Francis Bret Harte was an American poet, playwright, journalist, literary critic and short story writer. Many of his pieces featured characters from the California Gold Rush such as the miners themselves and their gambling habits. He travelled widely across America and in Europe, gathering inspiration for future projects all the time.
He was born Francis Brett Hart on the 25th August 1836 in Albany, New York State. Quite soon his father, who was a Jewish immigrant and flourishing merchant, decided to change the family name slightly, to Harte. Later on Brett made another subtle change, dropping a letter from his first name and being known from there on as Bret Harte.
Little is known about his childhood but it is believed that he went to school up to the age of 13. He was an avid reader and writer and his first published piece of work came out when he was only 11 years old. This was a satirical poem called Autumn Musings but was not well received by his family who ridiculed the boy’s work. This could have nipped a promising literary career in the bud but he persevered with his writing. Perhaps family life was not to his liking as he moved to the small Californian coastal town of Uniontown (now called Arcata) in 1853 and took up a variety of jobs there including mining, teaching and journalism. He spent some time on the Wells Fargo stage coaches, usually guarding the valuables boxes, and his experiences with the drivers prompted a character in future books called Yuba Bill.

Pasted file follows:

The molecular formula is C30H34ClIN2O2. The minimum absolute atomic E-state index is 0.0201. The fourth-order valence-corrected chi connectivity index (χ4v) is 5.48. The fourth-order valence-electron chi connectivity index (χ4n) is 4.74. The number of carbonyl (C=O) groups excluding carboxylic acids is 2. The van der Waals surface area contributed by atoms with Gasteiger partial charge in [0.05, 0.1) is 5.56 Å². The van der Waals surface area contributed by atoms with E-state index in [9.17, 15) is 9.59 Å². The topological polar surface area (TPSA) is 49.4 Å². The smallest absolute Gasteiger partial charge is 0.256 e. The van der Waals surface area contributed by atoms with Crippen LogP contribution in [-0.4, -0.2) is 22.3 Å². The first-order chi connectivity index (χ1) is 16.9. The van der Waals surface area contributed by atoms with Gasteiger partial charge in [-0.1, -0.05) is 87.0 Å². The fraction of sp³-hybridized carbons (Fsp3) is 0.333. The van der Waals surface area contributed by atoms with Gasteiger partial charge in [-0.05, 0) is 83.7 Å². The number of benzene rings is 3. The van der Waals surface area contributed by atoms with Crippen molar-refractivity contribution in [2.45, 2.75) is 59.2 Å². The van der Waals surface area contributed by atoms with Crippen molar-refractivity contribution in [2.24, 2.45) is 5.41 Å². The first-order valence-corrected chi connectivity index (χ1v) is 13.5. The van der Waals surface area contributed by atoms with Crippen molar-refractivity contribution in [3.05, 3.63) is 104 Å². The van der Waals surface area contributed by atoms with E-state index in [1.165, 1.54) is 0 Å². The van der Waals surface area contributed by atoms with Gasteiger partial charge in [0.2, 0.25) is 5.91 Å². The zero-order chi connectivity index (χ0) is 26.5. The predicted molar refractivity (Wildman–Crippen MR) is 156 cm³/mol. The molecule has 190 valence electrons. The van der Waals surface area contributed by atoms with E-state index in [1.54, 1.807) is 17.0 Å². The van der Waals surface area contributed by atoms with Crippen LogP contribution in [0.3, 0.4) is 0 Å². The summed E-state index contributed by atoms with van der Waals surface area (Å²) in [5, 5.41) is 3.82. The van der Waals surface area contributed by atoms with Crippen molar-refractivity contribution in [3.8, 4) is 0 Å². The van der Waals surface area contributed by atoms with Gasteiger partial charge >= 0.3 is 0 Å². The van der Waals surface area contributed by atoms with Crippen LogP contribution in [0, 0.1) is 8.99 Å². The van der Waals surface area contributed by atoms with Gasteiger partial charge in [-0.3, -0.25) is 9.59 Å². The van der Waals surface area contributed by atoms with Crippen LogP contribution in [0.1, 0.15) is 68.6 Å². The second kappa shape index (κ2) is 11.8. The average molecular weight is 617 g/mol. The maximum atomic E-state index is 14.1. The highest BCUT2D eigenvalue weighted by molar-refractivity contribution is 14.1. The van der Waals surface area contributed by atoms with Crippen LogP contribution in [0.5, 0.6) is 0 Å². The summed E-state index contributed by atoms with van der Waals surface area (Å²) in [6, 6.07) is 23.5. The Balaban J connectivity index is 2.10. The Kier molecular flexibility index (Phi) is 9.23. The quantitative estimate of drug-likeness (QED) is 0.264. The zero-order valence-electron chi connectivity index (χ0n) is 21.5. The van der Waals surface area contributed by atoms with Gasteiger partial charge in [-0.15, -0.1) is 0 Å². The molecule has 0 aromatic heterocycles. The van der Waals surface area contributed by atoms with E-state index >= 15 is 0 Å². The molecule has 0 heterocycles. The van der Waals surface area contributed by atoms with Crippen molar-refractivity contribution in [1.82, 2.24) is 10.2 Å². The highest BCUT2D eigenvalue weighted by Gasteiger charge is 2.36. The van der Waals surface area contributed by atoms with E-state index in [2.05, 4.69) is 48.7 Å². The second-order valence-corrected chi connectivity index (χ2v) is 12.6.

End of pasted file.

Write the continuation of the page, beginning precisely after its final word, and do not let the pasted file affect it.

At one point in his journalistic career there his life was threatened because of an article he wrote in the local paper condemning those white settlers who had been responsible for the callous massacre of hundreds of Wiyot Indians in 1860. Accused of cattle rustlings, they were brutally slaughtered although, in the event, most of those who died were elderly men, women and children. Harte wrote the following editorial in the Northern Californian newspaper:
Harte had to flee for his own life shortly afterwards and ended up in San Francisco where he met and married Anna Griswold in August 1862. He concentrated on his literary output, particularly parodies of other writers and satirical pieces. The great English detective creation Sherlock Holmes was parodied in Harte’s The Stolen Cigar Case which featured a character called “Hemlock Jones”. He was much praised for his work by the likes of Mark Twain and Ellery Queen and invited to submit articles and stories to the prestigious Atlantic Monthly magazine and he contributed to many others besides.
Harte heard of the death of Charles Dickens in the summer of 1870 and penned a poem as a tribute to the great man. He called it In Dickens Camp and here are the opening verses to this poem:
Harte was a popular, and very well paid, writer during the early years of the 1870s and he moved back east to further his career. Unfortunately his star began to slowly dim and he and his family found themselves struggling badly during the 1877 winter. He took up the position United States Consul in the northern German town of Krefeld although this was not a popular appointment amongst many of his contemporaries. He remained in Europe for 24 years, including time spent in England and Scotland. He never returned to his homeland.
Francis Bret Harte died of throat cancer on the 5th May 1902 at the age of 65. He was living in the Surrey town of Camberley at the time, separated from his family by choice and circumstances.